Ethiopia is a rugged landlocked country split by the Great Rift Valley. With archaeological finds dating back more than 3 million years, it’s a place of ancient culture. Among its important sites are Lalibela with its rock-cut Christian churches from the 12th–13th centuries. Aksum is the ruins of an ancient city with obelisks, tombs, castles and Our Lady Mary of Zion church. 

It is known that this kingdom was one of the richest civilizations of the brown continent of that time,Its wealth and strength are due to the port of adul on the red sea.

It is known that this kingdom was one of the richest civilizations of the brown continent of that time,Its wealth and strength are due to the port of adul on the red sea.



and largest city
Addis Ababa
9°1′N 38°45′E
Official languages Afar
Regional languages[4]
Ethnic groups


Demonym(s) Ethiopian
Government Ethnofederalist[8] (federalparliamentary constitutional republic
• President Sahle-Work Zewde
• Prime Minister Abiy Ahmed
• Deputy Prime Minister Demeke Mekonnen
• Speaker of the House of Peoples’ Representatives Tagesse Chafo
• Speaker of the House of Federation Adem Farah
• Supreme Court Chief Meaza Ashenafi
Legislature Federal Parliamentary Assembly
• Upper house House of Federation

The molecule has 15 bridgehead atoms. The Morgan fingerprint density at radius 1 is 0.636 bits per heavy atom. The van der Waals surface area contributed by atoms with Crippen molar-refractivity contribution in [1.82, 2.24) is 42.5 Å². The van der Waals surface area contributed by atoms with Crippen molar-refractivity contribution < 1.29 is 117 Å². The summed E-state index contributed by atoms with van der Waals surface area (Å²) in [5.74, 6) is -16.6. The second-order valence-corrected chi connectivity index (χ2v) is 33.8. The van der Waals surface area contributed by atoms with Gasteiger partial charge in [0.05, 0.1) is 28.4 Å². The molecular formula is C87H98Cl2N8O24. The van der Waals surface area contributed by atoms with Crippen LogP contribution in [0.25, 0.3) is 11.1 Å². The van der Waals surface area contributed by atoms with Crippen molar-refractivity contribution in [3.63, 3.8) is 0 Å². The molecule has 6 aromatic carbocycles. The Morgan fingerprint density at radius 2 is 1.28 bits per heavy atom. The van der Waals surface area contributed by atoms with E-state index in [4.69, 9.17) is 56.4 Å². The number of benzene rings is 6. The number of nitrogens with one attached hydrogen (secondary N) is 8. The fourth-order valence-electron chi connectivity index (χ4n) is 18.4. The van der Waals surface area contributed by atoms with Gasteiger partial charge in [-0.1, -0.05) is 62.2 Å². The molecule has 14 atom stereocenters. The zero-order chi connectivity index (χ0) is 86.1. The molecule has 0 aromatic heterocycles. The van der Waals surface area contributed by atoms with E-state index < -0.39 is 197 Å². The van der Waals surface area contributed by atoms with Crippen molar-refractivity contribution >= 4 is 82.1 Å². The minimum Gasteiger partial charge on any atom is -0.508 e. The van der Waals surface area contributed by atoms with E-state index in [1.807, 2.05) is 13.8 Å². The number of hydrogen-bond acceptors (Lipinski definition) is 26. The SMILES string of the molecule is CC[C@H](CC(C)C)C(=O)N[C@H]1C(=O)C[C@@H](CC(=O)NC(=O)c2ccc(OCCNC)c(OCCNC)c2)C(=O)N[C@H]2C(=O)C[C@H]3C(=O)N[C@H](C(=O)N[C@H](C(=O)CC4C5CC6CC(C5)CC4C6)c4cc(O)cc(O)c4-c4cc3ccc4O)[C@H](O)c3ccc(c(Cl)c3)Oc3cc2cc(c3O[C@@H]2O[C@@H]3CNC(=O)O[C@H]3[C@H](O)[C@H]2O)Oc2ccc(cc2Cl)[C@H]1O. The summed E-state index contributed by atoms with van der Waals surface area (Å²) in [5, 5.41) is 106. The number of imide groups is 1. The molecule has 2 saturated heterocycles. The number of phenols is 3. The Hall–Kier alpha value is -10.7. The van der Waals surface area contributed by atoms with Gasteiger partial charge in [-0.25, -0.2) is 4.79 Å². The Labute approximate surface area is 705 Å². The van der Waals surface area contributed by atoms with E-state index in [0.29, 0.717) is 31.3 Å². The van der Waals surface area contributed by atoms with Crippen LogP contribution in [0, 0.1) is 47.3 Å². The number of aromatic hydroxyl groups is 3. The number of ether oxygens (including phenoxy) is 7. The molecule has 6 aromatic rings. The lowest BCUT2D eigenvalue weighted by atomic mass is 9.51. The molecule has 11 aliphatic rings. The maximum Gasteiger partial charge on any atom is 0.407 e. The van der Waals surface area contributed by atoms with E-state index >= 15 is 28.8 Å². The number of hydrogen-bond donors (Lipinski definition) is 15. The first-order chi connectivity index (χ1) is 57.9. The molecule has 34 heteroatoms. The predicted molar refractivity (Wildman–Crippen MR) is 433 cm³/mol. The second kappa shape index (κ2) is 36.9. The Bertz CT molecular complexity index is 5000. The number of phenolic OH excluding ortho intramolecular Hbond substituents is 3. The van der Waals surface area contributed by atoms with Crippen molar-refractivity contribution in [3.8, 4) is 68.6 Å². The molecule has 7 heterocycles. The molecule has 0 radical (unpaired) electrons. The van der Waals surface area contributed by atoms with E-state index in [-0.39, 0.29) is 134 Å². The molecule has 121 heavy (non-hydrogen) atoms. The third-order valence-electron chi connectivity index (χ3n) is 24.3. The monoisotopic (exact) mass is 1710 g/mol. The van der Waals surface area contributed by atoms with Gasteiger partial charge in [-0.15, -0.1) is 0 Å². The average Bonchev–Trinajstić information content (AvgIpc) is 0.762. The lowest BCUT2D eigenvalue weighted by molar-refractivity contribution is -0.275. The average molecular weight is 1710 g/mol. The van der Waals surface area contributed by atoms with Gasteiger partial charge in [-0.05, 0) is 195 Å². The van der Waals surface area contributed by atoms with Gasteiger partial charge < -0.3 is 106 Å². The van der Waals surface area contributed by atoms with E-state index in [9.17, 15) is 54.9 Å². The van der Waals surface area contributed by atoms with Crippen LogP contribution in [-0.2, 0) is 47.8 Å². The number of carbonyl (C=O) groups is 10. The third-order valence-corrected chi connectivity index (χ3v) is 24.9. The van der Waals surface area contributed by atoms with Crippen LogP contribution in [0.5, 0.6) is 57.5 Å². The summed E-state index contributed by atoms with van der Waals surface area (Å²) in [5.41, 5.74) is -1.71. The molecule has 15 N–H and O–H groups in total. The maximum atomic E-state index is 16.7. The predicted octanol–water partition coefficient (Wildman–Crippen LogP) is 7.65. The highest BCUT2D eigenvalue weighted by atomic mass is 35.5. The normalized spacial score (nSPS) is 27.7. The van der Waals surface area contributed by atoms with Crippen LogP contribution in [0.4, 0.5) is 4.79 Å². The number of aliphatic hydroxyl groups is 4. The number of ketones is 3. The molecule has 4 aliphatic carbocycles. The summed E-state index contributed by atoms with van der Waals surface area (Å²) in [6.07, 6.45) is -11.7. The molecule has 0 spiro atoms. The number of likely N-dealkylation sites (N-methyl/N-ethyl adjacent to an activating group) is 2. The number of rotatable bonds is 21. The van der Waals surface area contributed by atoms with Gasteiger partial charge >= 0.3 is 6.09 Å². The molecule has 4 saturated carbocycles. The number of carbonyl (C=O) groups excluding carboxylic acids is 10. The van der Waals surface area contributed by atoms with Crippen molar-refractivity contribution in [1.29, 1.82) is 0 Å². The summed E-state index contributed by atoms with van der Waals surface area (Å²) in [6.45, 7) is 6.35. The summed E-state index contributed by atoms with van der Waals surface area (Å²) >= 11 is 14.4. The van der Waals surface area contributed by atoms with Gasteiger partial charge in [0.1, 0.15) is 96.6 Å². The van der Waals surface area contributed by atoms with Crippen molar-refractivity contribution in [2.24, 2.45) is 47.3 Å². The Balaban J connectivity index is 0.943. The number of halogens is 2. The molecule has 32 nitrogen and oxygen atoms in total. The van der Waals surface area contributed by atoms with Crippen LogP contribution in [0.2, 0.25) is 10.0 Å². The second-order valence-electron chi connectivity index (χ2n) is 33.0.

• Lower house House of Peoples’ Representatives
• Ethiopian Empire 1270
• Consolidation (End of Zemene Mesafint era) 1855
• Centralisation 1904
• Occupied & annexed into Italian East Africa 1936
• Empire restored during World War II 1941


•  Derg military rule and overthrow of Emperor Haile Selassie 1974
• Transitional government 1991
• Current constitution 21 August 1995
• Total 1,104,300[9] km2 (426,400 sq mi) (26th)
• Water (%) 0.7
• 2021 estimate 117,876,227[10] (12th)
• 2007 census 73,750,932[6]
• Density 92.7/km2 (240.1/sq mi) (123rd)
GDP (PPP) 2020 estimate
• Total $272 billion[11] (58th)
• Per capita $2,772[11]
GDP (nominal) 2021 estimate
• Total $91.514 billion[11] (65th)
• Per capita $974[11
Currency Birr (ETB)
Time zone UTC+3 (EAT)
Driving side right
Calling code +251
ISO 3166 code ET
Internet TLD .et


It location gives it strategic dominance as a jumping off point in the Horn of Africa, close to the Middle East and its markets. Bordering Eritrea, Somalia, Kenya, South Sudan, and Sudan, and has been using neighboring Djibouti’s main port for the last two decades. However, with the recent peace agreement with Eritrea, Ethiopia is set to resume accessing the Eritrean ports of Assab and Massawa for its international trade.

With more than 112 million people (2019), Ethiopia is the second most populous nation in Africa after Nigeria, and the fastest growing economy in the region. However, it is also one of the poorest, with a per capita income of $850. Ethiopia aims to reach lower-middle-income status by 2025.

The Simien Mountains are one of the largest ranges in Africa. With their vaulting granite columns, towering escarpments and plummeting valleys, they are also among the most spectacular.